It’s that time of year when some people hit the beach while others hit the bookshelves. Here’s a look at what the ZYZZYVA team has been reading these last few months in order to beat the “heat” of summer in San Francisco:
Laura Cogan, Editor—What is it about summer that makes a thriller especially enticing? Is it the contrarian in me, looking perversely for some shade to counteract the sunny aesthetic of the season? There may be some anecdotal evidence to support this theory, at least in my case: I was visiting the preternaturally well-appointed Marin Country Mart a few weeks ago—a place radiant with fine weather, fresh produce, happy children, and an overall sense of well-being—when I stopped in at DIESEL, and left an hour later with several fairly dark titles.
J. Robert Lennon’s Broken River (Graywolf Press) is a terrifically satisfying entry in the too-often elusive category of literary thriller. As with any good thriller, the plot is propulsive—but, as with any work of literary fiction, the plot is also, ultimately, not the most intriguing or memorable aspect of the book. The murder mysteries of Broken River are layered with mediations on narrative and storytelling, including a wonderfully eerie, developing entity Lennon calls the Observer. Brooke Gladstone’s slim nonfiction volume The Trouble With Reality (Workman) is subtitled “A Rumination on Moral Panic in Our Time”—a predictably seductive framing to those of a certain mindset in this summer of 2017. It’s a slight book, both in heft and in depth (after all, there is much, almost too much, to be said on the subject), but it does offer a pleasingly pared-down distillation of important ideas—chief among these the concrete threat that the lack of a shared reality (or, put differently, lack of agreement on “the terms of the debate”) poses to the basic functioning of democracy. I enjoyed having it in my purse for a week, and found myself reading a few pages while commuting or waiting in line rather than looking at the news on my phone—a most welcome change. It was Charles Simic’s latest collection, Scribbled in the Dark (Ecco), however, that spoke most directly to my troubled mind in this uneasy season. “All Things in Precipitous Decline” is the perfect title of one especially perfect poem. Each exquisite poem seems to inhabit the same haunted village, and the characters and ghosts and abandoned courtrooms and libraries and stray dogs all have the sense of both a memory and a premonition. And now, as July draws to a close, I’m looking forward to Ellen Ullman’s Life in Code: A Personal History of Technology (MCD/FSG, August 8). I’ve been anticipating this collection of essays reflecting on technology and culture for ages. In the meantime, I’m dipping back into my long-term reading project: Musil’s The Man Without Qualities. Which, with its arch interrogation of the decay of culture and society leading up to World War I, feels only superficially ill-suited to the literal season, while astonishingly, painfully relevant to the political and cultural season.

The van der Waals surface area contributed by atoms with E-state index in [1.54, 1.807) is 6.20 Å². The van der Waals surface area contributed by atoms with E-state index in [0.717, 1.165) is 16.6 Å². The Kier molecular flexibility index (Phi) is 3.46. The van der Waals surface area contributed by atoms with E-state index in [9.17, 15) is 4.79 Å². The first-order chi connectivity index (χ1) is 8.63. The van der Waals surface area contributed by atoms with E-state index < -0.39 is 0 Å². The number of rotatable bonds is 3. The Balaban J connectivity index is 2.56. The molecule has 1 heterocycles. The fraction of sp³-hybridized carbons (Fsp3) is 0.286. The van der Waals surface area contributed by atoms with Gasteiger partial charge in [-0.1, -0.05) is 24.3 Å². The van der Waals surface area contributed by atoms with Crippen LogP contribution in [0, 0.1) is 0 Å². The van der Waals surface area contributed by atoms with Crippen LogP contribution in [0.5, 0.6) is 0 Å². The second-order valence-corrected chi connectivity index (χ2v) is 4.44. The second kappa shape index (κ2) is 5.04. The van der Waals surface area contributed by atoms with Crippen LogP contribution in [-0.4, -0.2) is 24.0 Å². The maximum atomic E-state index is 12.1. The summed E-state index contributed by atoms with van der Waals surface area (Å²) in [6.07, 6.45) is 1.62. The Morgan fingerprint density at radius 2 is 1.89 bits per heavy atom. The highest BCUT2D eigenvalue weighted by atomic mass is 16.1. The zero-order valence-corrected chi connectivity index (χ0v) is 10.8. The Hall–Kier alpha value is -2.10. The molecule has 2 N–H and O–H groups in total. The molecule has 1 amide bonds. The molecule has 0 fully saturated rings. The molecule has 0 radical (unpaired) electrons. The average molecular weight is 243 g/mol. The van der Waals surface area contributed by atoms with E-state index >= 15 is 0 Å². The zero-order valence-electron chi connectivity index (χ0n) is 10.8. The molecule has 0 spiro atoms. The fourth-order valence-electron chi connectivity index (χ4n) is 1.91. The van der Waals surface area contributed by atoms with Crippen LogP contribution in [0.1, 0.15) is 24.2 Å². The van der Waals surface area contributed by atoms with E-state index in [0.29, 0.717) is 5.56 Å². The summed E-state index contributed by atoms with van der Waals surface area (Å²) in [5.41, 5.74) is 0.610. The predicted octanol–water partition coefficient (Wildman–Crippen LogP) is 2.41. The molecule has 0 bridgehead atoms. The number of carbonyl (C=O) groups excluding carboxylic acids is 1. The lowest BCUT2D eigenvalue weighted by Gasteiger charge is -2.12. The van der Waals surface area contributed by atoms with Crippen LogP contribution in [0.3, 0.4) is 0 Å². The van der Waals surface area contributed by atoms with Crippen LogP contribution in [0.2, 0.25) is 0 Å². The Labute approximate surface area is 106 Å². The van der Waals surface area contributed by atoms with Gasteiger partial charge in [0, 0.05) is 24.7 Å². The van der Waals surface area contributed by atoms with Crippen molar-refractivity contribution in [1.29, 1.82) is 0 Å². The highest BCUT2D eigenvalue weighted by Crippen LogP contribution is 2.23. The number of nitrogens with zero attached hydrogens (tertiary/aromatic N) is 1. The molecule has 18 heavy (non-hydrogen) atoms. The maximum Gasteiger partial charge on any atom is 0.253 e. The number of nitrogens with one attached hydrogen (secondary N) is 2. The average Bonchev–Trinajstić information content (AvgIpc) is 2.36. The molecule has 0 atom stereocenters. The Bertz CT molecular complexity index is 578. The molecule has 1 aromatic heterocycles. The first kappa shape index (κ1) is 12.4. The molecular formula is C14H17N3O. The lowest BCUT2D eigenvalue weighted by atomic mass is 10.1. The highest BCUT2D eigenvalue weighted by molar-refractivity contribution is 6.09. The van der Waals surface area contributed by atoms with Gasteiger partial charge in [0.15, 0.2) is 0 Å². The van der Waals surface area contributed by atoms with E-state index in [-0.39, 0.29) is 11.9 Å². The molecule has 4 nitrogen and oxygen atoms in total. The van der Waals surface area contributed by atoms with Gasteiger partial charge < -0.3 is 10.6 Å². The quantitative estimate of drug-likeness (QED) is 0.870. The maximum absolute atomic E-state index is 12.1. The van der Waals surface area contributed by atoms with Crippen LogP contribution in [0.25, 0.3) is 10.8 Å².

Libbie Katsev, Intern—In Everything Was Forever, Until It Was No More: The Last Soviet Generation, UC Berkeley anthropologist Alexei Yurchak explores why Soviet citizens found the USSR’s collapse both unthinkable and inevitable. Hoping to avoid the binary thinking that dominates language about the Soviet Union, (“official public” and “hidden intimate”; “truth” and “falsity”), Yurchak analyzes interviews, personal writings, jokes, newspaper articles, speeches, and more to examine the paradoxes of late socialism in the words of those who lived it. Though academic, Yurchak’s lively prose and vivid anecdotes make this ethnography an entertaining as well as illuminating read.